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Women mayors rule in two foothills towns



They are separated by a river and a bridge, live in different counties and are a generation apart.

But it's what the mayors of Sonora and Angels Camp share — they are only the second women to serve as mayor in their respective small cities — that together makes them part of The Union Democrat's Top 10 newsmakers of 2002.

Sonora Mayor Marlee Powell and her counterpart, Angels Camp Mayor Debbie Ponte, both lead their city councils in the only incorporated cities in either county.

And both got into politics in different ways.

Marlee Powell, Sonora mayor

Age: 70

Family: Widowed in 1983; three children, Kate Powell-Segerstrom, Lindsey Fish and Tony Powell; four grandchildren.

Education: Bachelor's degree in political science, Stanford University.

Hobbies: Watching college, high school sports; reading.

Sonora Mayor Marlee Powell kind of slid into politics — all the way to a spot on the City Council.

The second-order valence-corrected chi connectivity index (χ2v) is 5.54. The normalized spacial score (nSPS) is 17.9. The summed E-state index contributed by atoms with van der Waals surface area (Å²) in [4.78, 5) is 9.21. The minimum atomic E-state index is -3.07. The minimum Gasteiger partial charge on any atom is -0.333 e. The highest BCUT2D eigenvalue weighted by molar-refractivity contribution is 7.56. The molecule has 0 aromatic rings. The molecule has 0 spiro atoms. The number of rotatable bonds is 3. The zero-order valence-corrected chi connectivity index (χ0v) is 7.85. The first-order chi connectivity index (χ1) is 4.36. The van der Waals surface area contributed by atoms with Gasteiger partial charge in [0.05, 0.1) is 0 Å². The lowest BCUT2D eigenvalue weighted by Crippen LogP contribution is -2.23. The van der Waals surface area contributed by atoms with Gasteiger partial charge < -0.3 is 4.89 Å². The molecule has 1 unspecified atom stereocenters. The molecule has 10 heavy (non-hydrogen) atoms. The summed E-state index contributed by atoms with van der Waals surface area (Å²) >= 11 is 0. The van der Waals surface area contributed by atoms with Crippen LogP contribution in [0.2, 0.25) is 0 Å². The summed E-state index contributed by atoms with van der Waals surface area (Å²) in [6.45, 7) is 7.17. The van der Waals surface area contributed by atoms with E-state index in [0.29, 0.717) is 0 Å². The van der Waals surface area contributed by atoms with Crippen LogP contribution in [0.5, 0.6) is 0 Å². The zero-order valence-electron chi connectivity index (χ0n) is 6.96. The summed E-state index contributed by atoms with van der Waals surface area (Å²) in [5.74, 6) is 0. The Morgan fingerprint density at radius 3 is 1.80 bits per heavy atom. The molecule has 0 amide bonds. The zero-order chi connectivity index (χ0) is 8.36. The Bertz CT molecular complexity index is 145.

"When I got here, they were scraping off the hillside," Powell said of the work on the Sunrise Hills subdivision that was dramatically changing Sonora's landscape after she moved here in 1992. "You could hear the oak trees being ripped out."

The hillside, between Greenley Road and the east side of downtown Sonora, became the center of a contentious debate over the balance of development and environmental protection after developers cut down oaks, pines and all kinds of bushes, leaving a large plot of shaved hillside.

Powell, who had never held public office before, was shocked. But she didn't let her anger fester. Instead, her shock over the stripped hillside led her to join a special committee that was formed to develop a hillside preservation ordinance.

She attended meetings, researched the issue and ultimately helped shape what is now the city's Hillside Preservation Ordinance. It was adopted by the City Council in 1996.

Her work on the hillside ordinance led to a stint on the Sonora Planning Commission. She was appointed to fill a vacancy on the commission. Her service on the planning commission led to her becoming a candidate for City Council in 1996.

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